A microfluidic device to reduce treatment time of intracytoplasmic sperm injection

Capsule:
We developed a microfluidic device that can reduce the treatment time of intracytoplasmic sperm injection and compared the treatment time for porcine sperm injection using the method employing this device and the conventional microdroplet method.

Authors:
Koji Matsuura, Ph.D., Takuya Uozumi, M.S., Takuya Furuichi, Ph.D., Ikuyo Sugimoto, M.S., Mieko Kodama, B.S., Hiroaki Funahashi, Ph.D.

Volume 99, Issue 2, Pages 400-407, February 2013

Objective:
To develop a microfluidic device that can reduce the intracytoplasmic sperm injection (ICSI) treatment time by increasing sperm concentration.

Design:
We compared the ICSI treatment time required for porcine sperm using a method employing the microfluidic device and one using the conventional microdroplet method.

Settings:
Academic research laboratories at Okayama University.

Animal(s):
Reproductive cells of porcine sperm, oocytes, and embryos.

Intervention(s):
Cell manipulations, ICSI, and embryo culture.

Main Outcome Measure(s):
Average ICSI treatment time and sperm concentration.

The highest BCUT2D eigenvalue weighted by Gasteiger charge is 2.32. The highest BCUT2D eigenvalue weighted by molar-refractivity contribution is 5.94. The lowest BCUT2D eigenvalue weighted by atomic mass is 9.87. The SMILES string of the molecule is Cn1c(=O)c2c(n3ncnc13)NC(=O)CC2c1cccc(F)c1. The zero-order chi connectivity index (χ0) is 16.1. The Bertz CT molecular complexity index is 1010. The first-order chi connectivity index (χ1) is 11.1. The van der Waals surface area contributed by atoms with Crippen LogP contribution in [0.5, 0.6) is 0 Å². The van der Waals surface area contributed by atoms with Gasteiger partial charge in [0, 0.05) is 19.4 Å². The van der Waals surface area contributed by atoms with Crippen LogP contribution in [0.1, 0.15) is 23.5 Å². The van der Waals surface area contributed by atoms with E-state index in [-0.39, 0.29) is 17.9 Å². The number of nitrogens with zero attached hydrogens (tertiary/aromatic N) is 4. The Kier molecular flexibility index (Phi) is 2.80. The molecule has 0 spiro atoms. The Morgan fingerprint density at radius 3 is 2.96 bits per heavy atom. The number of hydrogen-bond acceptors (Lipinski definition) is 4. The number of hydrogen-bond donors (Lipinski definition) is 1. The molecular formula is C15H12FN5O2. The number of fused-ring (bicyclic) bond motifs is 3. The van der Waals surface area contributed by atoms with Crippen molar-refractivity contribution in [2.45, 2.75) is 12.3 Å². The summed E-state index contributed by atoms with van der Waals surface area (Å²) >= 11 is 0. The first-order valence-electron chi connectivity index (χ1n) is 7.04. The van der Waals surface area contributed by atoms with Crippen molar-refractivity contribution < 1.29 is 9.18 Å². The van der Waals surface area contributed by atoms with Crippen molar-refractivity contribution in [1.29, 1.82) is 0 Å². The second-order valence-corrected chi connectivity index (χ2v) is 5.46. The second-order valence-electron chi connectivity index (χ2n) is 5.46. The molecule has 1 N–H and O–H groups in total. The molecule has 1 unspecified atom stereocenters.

Result(s):
The average ICSI treatment time (mean ± SEM) using the method with the microfluidic device for poor-quality semen (sperm concentration, 2.0 × 104 cells/mL) was significantly shorter than the treatment time using the conventional microdroplet method (265 ± 15 seconds [n = 43] vs. 347 ± 19 seconds [n = 50]). When diluted semen with a sperm concentration of 2.0 × 105 cells/mL was used, no significant difference was observed between the two methods (n = 50 and n = 48).

Conclusion(s):
The microfluidic device can reduce the time required for ICSI treatment that is used to increase sperm concentration in poor-quality semen samples. The results suggest that this device may be clinically useful for ICSI treatment in human assisted reproductive technology.

  • NicoGarrido

    Dear Dr Matsuura,
    congratulations on your nice work
    from your results, it seems that the statistical differences are obviously confirmed, but these differences in both means, showing only around 1.5 minutes gap between the two kinds of preparations, do you think they can have a relevant clinical impact when performing ICSI in either humans or other species?
    thank you for your comments

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